On entry: a threshold below which numbers are regarded as zero. The recommended threshold value is $10.0\times \epsilon $, where $\epsilon $ is the machine precision. If ${\mathbf{tol}}\le 0.0$ on entry, the recommended value is used within the function. If premature termination occurs, a larger value for tol may result in a valid solution.
Suggested value:
$0.0$.
7: $\mathbf{relerr}$ – double *Input/Output
On entry: must be set to a bound on the relative error acceptable in the maximum residual at the solution.
If ${\mathbf{relerr}}\le 0.0$, the ${l}_{\infty}$ solution is computed, and relerr is set to $0.0$ on exit.
If ${\mathbf{relerr}}>0.0$, the function obtains instead an approximate solution for which the largest residual is less than $1.0+{\mathbf{relerr}}$ times that of the ${l}_{\infty}$ solution; on exit, relerr contains a smaller value such that the above bound still applies. (The usual result of this option, say with ${\mathbf{relerr}}=0.1$, is a saving in the number of simplex iterations).
On exit: if an optimal but not necessarily unique solution is found,
${\mathbf{x}}\left[\mathit{j}-1\right]$ contains the $\mathit{j}$th element of the solution vector $x$, for $\mathit{j}=1,2,\dots ,n$. Whether this is an ${l}_{\infty}$ solution or an approximation to one, depends on the value of relerr on entry.
9: $\mathbf{resmax}$ – double *Output
On exit: if an optimal but not necessarily unique solution is found, resmax contains the absolute value of the largest residual(s) for the solution vector $x$. (See b.)
10: $\mathbf{rank}$ – Integer *Output
On exit: if an optimal but not necessarily unique solution is found, rank contains the computed rank of the matrix $A$.
11: $\mathbf{iter}$ – Integer *Output
On exit: if an optimal but not necessarily unique solution is found, iter contains the number of iterations taken by the simplex method.
12: $\mathbf{fail}$ – NagError *Input/Output
The NAG error argument (see Section 7 in the Introduction to the NAG Library CL Interface).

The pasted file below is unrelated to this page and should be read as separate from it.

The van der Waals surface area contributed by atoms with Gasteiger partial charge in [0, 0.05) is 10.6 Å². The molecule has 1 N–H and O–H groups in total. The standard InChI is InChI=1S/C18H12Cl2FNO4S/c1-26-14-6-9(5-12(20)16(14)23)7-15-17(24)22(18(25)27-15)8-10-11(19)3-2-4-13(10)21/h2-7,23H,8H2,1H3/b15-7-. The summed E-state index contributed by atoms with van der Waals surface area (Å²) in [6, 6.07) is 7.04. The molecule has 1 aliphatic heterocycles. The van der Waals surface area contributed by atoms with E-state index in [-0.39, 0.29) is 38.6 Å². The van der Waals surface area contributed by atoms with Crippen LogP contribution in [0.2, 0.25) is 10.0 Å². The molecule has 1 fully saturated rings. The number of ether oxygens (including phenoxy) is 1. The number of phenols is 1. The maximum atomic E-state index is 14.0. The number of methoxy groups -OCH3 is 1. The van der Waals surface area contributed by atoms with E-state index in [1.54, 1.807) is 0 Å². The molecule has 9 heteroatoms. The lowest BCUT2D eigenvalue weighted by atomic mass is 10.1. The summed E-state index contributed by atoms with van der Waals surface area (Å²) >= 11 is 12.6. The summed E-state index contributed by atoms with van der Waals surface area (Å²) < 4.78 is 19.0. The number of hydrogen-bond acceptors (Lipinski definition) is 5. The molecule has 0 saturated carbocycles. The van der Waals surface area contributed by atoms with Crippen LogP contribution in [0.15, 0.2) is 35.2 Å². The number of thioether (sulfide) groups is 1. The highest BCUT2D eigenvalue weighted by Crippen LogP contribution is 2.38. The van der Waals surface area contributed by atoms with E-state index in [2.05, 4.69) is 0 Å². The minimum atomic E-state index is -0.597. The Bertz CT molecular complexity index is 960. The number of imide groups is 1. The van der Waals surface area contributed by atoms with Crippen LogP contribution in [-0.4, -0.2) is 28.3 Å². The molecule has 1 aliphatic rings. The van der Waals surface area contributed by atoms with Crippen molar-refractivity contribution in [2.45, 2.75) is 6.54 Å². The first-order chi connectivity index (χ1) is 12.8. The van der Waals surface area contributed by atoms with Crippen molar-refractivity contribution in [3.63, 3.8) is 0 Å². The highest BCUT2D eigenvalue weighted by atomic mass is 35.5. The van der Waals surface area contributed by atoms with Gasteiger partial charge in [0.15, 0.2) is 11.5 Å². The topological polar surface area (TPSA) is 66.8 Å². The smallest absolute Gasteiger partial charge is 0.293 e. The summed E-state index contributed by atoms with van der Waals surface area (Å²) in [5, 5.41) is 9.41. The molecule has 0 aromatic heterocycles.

6Error Indicators and Warnings
NE_ALLOC_FAIL
Dynamic memory allocation failed.
See Section 3.1.2 in the Introduction to the NAG Library CL Interface for further information.
NE_BAD_PARAM
On entry, argument $\u27e8\mathit{\text{value}}\u27e9$ had an illegal value.
NE_INT
On entry, ${\mathbf{n}}=\u27e8\mathit{\text{value}}\u27e9$.
Constraint: ${\mathbf{n}}\ge 1$.
NE_INT_2
On entry, ${\mathbf{m}}=\u27e8\mathit{\text{value}}\u27e9$ and ${\mathbf{n}}=\u27e8\mathit{\text{value}}\u27e9$.
Constraint: ${\mathbf{m}}\ge {\mathbf{n}}$.
NE_INTERNAL_ERROR
An internal error has occurred in this function. Check the function call and any array sizes. If the call is correct then please contact NAG for assistance.
See Section 7.5 in the Introduction to the NAG Library CL Interface for further information.
NE_NO_LICENCE
Your licence key may have expired or may not have been installed correctly.
See Section 8 in the Introduction to the NAG Library CL Interface for further information.
NE_NON_UNIQUE
An optimal solution has been obtained, but may not be unique.
NE_TERMINATION_FAILURE
Premature termination due to rounding errors. Try using larger value of tol: ${\mathbf{tol}}=\u27e8\mathit{\text{value}}\u27e9$.
7Accuracy
Experience suggests that the computational accuracy of the solution $x$ is comparable with the accuracy that could be obtained by applying Gaussian elimination with partial pivoting to the $n+1$ equations which have residuals of largest absolute value. The accuracy, therefore, varies with the conditioning of the problem, but has been found generally very satisfactory in practice.
8Parallelism and Performance
e02gcc is not threaded in any implementation.
9Further Comments
The effects of $m$ and $n$ on the time and on the number of iterations in the simplex method vary from problem to problem, but typically the number of iterations is a small multiple of $n$ and the total time is approximately proportional to $m{n}^{2}$.
It is recommended that, before the function is entered, the columns of the matrix $A$ are scaled so that the largest element in each column is of the order of unity. This should improve the conditioning of the matrix, and also enable the argument tol to perform its correct function. The solution $x$ obtained will then, of course, relate to the scaled form of the matrix. Thus if the scaling is such that, for each $j=1,2,\dots ,n$, the elements of the $j$th column are multiplied by the constant ${k}_{j}$, the element ${x}_{j}$ of the solution vector $x$ must be multiplied by ${k}_{j}$ if it is desired to recover the solution corresponding to the original matrix $A$.
10Example
This example approximates a set of data by a curve of the form
$$y=K{e}^{t}+L{e}^{-t}+M$$
where $K$, $L$ and $M$ are unknown. Given values ${y}_{i}$ at $5$ points ${t}_{i}$ we may form the overdetermined set of equations for $K$, $L$ and $M$